Big Bear Completed – Step 6

Step 9

Before tinting previously masked grasses, I stepped back from the painting to consider any final adjustments or improvements. Another way to do this, especially when working large, is to take a digital and study the thumbnail on your monitor.

Big Bear, 21x29, Watercolor ©June Rollins

Big Bear, 22×30, Watercolor
©June Rollins

I tinted the grasses and used gouache to lighten some areas in the distant mountains I thought were distracting.

ref photo

When you compare my watercolor to Franklin’s photo, you can see I simplified the land shapes. I intentionally placed a darker valued land shape to lead the viewer’s eye and to help move Big Bear forward. I also added a distant skyline.

This is the last post of a series focusing on the stages of painting Big BearThis painting is being donated to, 1st Annual Live United Gala, a local United Way fundraiser.

Choosing Big Bear Colors – Step 4

Step 5

Effortless illusion of distant terrain was created with Saran Wrap (Step 3). I’ve begun painting the rocks with Sepia and Cobalt Violet and put the first golden wash on Big Bear with Burnt Umber and Burnt Sienna.

Step 6

On scrap watercolor paper, I consider the colors I want to use for shading Big Bear. You can also see I used masking fluid for fine lined grasses. Dr. Ph. Martin’s Hydrus Watercolors: Cobalt Violet, Burnt Sienna, Sepia and Burnt Umber.


This is part of a series of posts focusing on the stages of painting Big Bear.

Coloring Big Bear’s World – Step 3

Step 3I always experiment with different color themes on a scrap piece of watercolor paper prior to beginning a new painting. I’m currently fascinated with the vibrancy of Dr. Ph. Martin’s Hydrus Watercolors. (L-R): Phthalo Green, Cobalt Violet, Burnt Sienna, Cobalt Blue, Sepia and Burnt Umber.

Step 4

When I feel comfortable with the colors, I boldly move forward. Here, I’ve placed Saran Wrap into most of the wet washes and left it to dry overnight. See now, why I needed to save Big Bear? He would have been washed away🙂


This is part of a series of posts focusing on the stages of painting Big Bear.

Saving Big Bear With Frisket Film – Step 2

My plan is to cover the majority of the paper with dark valued hues, which means I need to save Big Bear, or save the white of the paper. I’m working on 140 lb. CP, so I used Extra Tack Frisket Film shown below:


I applied the frisket film, rolled with a brayer, used an X-acto knife to cut around the desired shape and peeled away the excess shown below.  Using Frisket Film

Step 2

Using frisket film is great for saving large shapes that are challenging to paint around. There are also other methods for preserving whites.


This is part of a series of posts focusing on the stages of painting Big Bear.

Be Careful When Drawing On Watercolor Paper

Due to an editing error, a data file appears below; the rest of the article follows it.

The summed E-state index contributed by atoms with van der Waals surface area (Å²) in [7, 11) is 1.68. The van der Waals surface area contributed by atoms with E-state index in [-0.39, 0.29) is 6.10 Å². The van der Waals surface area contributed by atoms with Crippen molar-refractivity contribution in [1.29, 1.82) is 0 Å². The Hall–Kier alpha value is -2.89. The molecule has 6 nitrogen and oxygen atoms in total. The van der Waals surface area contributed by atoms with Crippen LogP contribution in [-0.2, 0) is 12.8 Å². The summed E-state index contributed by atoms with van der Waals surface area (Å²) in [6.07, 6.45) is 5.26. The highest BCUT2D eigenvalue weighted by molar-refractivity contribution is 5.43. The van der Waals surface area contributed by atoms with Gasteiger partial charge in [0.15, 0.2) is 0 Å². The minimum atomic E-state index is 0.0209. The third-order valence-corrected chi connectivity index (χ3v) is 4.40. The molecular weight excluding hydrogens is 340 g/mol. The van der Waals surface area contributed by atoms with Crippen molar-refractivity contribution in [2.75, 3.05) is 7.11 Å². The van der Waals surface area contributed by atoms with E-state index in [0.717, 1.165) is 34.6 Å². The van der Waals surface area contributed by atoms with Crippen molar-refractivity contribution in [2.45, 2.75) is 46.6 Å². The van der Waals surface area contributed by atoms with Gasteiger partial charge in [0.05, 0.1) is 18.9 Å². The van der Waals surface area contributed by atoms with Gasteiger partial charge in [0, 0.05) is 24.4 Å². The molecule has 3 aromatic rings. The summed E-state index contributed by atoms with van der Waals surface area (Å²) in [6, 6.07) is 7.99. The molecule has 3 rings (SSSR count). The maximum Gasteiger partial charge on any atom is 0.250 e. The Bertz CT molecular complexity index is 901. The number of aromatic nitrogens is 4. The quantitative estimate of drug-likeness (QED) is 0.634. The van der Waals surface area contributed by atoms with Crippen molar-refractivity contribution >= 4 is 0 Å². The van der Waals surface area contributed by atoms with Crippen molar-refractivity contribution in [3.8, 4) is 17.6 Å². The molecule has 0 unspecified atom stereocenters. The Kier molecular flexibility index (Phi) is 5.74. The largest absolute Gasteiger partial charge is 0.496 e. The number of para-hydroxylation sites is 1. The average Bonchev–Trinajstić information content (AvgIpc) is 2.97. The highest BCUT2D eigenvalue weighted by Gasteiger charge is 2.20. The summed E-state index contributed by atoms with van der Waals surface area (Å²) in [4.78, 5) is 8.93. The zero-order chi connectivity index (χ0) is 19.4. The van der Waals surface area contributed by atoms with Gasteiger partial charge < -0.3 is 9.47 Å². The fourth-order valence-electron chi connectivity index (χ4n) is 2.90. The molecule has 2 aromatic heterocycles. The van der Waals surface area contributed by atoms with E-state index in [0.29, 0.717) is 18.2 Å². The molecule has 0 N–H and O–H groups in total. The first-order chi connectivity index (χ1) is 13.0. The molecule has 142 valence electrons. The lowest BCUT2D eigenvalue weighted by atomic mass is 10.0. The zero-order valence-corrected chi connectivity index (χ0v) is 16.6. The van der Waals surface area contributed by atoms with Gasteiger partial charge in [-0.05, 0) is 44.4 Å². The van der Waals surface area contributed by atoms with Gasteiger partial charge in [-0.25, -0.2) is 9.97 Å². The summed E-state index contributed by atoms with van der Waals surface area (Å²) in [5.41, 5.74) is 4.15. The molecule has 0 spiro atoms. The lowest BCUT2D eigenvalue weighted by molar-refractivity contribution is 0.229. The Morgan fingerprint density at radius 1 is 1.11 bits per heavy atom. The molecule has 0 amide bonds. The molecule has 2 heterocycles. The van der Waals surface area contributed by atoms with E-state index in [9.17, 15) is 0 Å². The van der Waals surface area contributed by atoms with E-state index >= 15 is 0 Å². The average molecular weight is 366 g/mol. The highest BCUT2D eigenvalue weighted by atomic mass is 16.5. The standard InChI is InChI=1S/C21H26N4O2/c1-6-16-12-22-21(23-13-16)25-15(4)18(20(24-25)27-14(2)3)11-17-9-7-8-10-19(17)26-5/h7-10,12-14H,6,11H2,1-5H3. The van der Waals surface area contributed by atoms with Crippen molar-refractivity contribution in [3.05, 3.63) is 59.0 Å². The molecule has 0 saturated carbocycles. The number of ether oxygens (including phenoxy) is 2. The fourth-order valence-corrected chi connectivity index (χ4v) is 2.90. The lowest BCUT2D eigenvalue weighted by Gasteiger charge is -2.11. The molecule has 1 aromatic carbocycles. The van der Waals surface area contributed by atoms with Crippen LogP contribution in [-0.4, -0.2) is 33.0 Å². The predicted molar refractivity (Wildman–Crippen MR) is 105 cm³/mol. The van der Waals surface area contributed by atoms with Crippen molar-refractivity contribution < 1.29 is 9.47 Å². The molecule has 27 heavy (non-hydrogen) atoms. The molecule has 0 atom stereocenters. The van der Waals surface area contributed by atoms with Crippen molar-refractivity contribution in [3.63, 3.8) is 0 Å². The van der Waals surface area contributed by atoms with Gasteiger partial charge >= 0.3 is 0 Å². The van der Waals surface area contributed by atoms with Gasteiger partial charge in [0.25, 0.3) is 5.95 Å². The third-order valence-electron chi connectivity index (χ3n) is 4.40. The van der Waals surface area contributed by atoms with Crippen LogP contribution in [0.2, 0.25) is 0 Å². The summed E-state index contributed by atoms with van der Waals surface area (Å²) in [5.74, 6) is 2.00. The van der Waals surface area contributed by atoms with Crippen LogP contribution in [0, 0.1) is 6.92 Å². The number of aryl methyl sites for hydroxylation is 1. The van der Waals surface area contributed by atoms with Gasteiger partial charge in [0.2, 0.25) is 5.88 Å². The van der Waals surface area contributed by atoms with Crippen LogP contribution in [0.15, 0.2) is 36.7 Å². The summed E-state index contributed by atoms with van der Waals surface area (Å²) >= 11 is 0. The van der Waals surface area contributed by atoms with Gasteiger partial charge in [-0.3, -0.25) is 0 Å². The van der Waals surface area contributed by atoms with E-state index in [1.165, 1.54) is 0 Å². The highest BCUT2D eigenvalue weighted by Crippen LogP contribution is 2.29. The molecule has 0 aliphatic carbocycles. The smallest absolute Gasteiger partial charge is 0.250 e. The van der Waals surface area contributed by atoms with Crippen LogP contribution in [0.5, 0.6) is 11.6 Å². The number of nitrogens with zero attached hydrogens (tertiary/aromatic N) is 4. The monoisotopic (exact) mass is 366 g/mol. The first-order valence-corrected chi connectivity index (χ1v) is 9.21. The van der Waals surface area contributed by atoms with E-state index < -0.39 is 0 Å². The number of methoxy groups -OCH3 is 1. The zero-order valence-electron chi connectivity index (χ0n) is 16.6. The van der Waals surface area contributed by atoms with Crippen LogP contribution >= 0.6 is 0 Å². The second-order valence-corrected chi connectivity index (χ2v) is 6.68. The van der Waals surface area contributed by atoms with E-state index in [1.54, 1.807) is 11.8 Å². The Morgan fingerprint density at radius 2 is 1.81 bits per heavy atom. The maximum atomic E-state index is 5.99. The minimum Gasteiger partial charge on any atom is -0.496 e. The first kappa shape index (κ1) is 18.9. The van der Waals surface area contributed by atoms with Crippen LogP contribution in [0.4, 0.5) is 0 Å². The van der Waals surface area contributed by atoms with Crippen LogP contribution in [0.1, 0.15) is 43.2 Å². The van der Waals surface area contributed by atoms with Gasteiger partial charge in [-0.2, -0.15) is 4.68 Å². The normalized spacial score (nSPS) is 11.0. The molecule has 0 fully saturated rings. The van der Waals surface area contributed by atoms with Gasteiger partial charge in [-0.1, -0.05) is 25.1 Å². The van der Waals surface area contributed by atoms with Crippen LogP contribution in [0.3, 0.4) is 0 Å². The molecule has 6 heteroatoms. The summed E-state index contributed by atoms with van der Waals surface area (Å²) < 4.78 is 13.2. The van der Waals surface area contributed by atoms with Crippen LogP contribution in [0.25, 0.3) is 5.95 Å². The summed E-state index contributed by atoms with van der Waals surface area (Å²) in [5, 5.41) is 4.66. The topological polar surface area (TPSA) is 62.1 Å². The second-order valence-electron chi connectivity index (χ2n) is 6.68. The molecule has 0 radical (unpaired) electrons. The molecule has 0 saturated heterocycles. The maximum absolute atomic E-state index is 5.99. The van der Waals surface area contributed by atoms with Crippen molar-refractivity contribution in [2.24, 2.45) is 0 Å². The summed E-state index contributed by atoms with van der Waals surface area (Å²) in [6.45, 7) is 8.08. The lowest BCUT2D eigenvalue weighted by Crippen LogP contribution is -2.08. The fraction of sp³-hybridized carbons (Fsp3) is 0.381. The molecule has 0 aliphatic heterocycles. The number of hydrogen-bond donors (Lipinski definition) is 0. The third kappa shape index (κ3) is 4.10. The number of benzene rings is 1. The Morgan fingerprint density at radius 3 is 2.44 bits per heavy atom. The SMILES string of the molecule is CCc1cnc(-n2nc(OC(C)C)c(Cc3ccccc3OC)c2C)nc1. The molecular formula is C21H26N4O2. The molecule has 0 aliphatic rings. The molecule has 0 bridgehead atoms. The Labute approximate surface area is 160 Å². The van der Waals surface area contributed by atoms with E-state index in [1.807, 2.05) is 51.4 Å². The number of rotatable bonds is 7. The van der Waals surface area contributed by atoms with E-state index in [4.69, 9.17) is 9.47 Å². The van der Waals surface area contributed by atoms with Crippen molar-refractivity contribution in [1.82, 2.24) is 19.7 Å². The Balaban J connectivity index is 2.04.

Step 1

I’ve decided to enlarge and transfer Franklin’s photo, 6″x 9″, to a 22″ x 30″ sheet of 140 lb. CP Watercolor Paper.

Because I want the bear to be accurate and I don’t want to erase on the watercolor paper, which would damage the tooth of the paper and adversely affect the watercolor’s appearance, I first worked on tracing paper and then transferred the image.

Click on these following links for more detailed, how-to info:

Lady Amethyst: to see photo of using tracing and transfer/graphite paper.

Theses are tools I relied on for my earlier work when desiring more representational results. For the last few years I’ve mostly painted without sketching using alcohol inks on Yupo/ceramic tile and with watercolor, as shown in 2015 30 In 30.

Now, I’m wanting to go in the direction of blending a representational subject into an interpretive setting. With oils, I enjoy working out the composition directly on the canvas as with, You Gotta Start Somewhere, because making initial adjustments doesn’t damage the painting surface. With watercolor, I sometimes use either the Grid Method or an Opaque Projector.


Click on the links below to learn more about these two popular enlarge and transfer methods:

1. Grid Method

2. Opaque Projector

The Opaque Projector is quicker and the one I used this time. This is considered cheating by some. Read more about the ongoing:

Big Controversy: Should Artists Use This Tool?

After clicking the above, Artist Daily (Nov. 2014), link, be sure to scroll to the bottom of the comments section to read most recent perspectives and opinions. Norman Rockwell, too…Oh, my.


The last and the next few blog posts will focus on the stages of painting Big Bear.


Dream Big…


This may get cropped down, but at least I can begin by dreaming big🙂

No, I didn’t take that bear photo😀 Franklin did.

My next few blog posts will share some of the stages of a watercolor inspired from

Franklin’s photo.

In search of some awesome reference photos that photographers want you to paint from?

Check out: Paint My Photo

Each month they offer a Monthly Challenge.

February Challenge is, The Hills Are Alive.

One of the most important things I learned from the Jan. 30 in 30 is to keep the momentum going….so, I’m taking it on and dreaming big.